Cornwall’s rugged north coast is famed for its beautiful coves, spectacular surf breaks and wild beaches, some, it has to be said, more accessible than others! Northcott Mouth, between Bude and Morwenstow, is perhaps a little less well known but this stunning sandy beach is fortunately easy to get to. Its wonderful rock formations make it a favourite with children who enjoy a spot of rock pooling. It’s also popular with surfers for those magnificent Atlantic rollers too, but there is another attraction lying hidden in the sand – the remains of a shipwreck.
The wreck of the SS Belem can be spotted at low tide and makes a fascinating and haunting place to visit. The twisted remains that we see today are all that is left of the 1,925 ton Portuguese steamer that came ashore here in November 1917.
Northcutt Mouth beach shipwrecks
But this beach is certainly no stranger to shipwreck. In August 1844 a several gale caught the St Ives brig Integrity when she was en route to Swansea with a cargo of copper ore, she was driven into Northcott Mouth and all hands were lost. However, when the sailing trawler the Arethusa drifted onto the beach in 1885 she was completely empty, like a ghost ship. This was because two weeks earlier during a storm off Trevose Head the Padstow lifeboat had daringly rescued all her crew by search-light and she had been drifting like the Mary Celeste ever since!
On the night of 20th November 1917 the SS Belem was slowly making her way from Algiers in North Africa, via Gibraltar, to Barry in Wales in a dense fog. She was a German ship that interestingly had been seized by the Portuguese when she had called in at Lisbon at the outbreak of the First World War. It was still wartime of course and old images of the wreck show guns still mounted on her deck.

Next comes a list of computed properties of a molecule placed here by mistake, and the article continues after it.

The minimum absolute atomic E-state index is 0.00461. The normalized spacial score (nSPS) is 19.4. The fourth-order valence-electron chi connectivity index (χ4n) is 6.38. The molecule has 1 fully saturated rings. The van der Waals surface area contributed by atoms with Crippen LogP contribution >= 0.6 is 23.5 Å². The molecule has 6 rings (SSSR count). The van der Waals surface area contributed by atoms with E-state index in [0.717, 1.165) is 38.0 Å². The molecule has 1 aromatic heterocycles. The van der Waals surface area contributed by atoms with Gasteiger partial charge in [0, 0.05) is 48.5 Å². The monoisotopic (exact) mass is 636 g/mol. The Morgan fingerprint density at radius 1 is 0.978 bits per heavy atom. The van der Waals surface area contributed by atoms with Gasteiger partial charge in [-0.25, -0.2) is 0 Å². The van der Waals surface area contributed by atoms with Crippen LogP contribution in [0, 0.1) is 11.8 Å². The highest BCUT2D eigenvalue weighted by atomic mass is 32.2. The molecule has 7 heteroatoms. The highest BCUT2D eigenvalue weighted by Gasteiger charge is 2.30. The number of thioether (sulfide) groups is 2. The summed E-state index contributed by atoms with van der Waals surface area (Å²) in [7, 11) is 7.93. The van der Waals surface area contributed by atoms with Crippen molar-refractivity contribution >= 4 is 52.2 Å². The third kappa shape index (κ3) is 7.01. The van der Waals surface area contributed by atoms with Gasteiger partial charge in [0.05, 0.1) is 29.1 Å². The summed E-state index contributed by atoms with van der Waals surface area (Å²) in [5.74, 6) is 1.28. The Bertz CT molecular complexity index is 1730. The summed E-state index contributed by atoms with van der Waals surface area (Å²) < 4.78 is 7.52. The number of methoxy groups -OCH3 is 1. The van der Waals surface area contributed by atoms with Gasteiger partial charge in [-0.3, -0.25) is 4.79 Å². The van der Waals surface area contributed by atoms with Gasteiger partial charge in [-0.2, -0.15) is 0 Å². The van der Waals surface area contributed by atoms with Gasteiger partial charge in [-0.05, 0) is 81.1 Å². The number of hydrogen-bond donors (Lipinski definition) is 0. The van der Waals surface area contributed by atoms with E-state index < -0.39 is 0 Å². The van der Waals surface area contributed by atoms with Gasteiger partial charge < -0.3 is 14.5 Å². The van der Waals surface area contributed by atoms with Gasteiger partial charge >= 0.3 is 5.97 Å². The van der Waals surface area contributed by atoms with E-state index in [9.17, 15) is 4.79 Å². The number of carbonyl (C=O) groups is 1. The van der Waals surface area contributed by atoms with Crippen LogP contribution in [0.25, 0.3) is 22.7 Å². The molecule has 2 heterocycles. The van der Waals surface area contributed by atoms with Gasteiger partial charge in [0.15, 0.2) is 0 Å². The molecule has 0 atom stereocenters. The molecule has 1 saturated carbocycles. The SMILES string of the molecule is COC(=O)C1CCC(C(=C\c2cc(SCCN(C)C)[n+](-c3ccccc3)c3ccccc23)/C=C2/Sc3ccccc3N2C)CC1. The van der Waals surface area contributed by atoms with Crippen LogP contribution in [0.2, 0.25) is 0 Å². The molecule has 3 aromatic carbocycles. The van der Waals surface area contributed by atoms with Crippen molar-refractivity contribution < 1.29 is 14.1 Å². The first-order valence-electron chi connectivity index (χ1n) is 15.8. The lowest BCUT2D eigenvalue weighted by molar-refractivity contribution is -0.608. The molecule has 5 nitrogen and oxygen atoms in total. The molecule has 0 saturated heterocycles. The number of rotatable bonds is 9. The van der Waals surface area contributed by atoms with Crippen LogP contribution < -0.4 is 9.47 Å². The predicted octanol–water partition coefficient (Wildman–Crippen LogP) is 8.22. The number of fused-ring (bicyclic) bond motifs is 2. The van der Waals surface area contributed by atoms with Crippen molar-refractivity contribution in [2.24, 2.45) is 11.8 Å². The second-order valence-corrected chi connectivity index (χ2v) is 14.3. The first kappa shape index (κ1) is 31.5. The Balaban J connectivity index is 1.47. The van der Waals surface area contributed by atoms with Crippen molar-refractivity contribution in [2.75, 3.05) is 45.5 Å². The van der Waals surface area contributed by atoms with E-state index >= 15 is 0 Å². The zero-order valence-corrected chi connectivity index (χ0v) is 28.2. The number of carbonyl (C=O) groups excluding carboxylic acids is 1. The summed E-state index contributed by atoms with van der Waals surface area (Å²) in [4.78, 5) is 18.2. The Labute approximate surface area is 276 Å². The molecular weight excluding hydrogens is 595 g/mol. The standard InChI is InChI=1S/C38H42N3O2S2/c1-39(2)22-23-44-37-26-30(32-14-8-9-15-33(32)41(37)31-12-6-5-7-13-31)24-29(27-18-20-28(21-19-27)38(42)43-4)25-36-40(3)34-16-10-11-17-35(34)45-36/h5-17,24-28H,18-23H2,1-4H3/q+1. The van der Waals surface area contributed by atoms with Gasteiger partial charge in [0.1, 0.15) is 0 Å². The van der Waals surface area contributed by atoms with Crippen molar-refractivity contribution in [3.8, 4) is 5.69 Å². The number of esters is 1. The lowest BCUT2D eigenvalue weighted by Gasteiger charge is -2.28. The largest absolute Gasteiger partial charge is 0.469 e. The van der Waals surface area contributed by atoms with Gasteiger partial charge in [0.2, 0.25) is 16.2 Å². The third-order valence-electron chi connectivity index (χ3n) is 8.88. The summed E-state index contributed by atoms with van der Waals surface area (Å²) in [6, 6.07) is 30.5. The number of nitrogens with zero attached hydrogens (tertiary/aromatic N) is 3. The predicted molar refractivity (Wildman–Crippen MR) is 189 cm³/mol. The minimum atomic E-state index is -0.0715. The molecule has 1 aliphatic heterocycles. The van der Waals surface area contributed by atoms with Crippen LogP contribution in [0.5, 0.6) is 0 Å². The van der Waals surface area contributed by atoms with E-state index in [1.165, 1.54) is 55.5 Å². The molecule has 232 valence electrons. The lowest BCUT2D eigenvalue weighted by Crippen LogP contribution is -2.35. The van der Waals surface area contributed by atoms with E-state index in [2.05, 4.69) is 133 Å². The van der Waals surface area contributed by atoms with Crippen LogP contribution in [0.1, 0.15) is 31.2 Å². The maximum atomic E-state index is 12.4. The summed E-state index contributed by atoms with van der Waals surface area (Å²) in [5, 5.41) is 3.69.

The SS Belem
The Belem had launched in 1893 so was already 24 years old and it is thought that she was too slow to join a convoy of allied ships that were sailing from Gibraltar that winter. Instead she was travelling alone and keeping as close to the shoreline as possible to avoid attacks from U-boats. This was her downfall. At around midnight in thick fog the ship hit the rocks at the north end of Northcott Mouth beach, below the headland known as Menachurch Point. In panic the captain, Neunes, ordered her guns to be fired to signal their distress to anyone in earshot.
A local historian, Audrey Alymer, recorded an account of the wreck in 1998 from a man called Arthur Madge, a schoolboy at the time, who had heard the Belem’s gun fire and went to see the wreck early the next morning. Madge said: “As soon as dawn broke our master walked us along the cliffs. The fog was still very thick as we arrived and looking down, we could just see the ship on the rocks. The life-saving ‘gang’ was there in operation, hauling the poor seamen ashore by breeches buoy. They rescued all the Portuguese crew, including the little cabin boy who could speak some English . . . The crew were suffering badly from exposure. Although everything was rationed because of the war, people gave clothes and food. We boys bought them tobacco and sweets out of our pocket money”
All thirty-three of the crew were rescued by breeches-buoy, so fortunately there was no loss of life, but the ship itself was beyond saving. Despite salvage attempts she quickly began to break up in the swell.
The SS Belem has now become a site of some archaeological importance and at low tide relics of this huge ship can still be seen in the sand. The great boilers, a prop shaft, parts of the hull and stern are all visible. One piece of the ship was rescued however, apparently a huge propeller shaft was saved and used as a metal support for Barrel Rock at the end of the Bude Breakwater!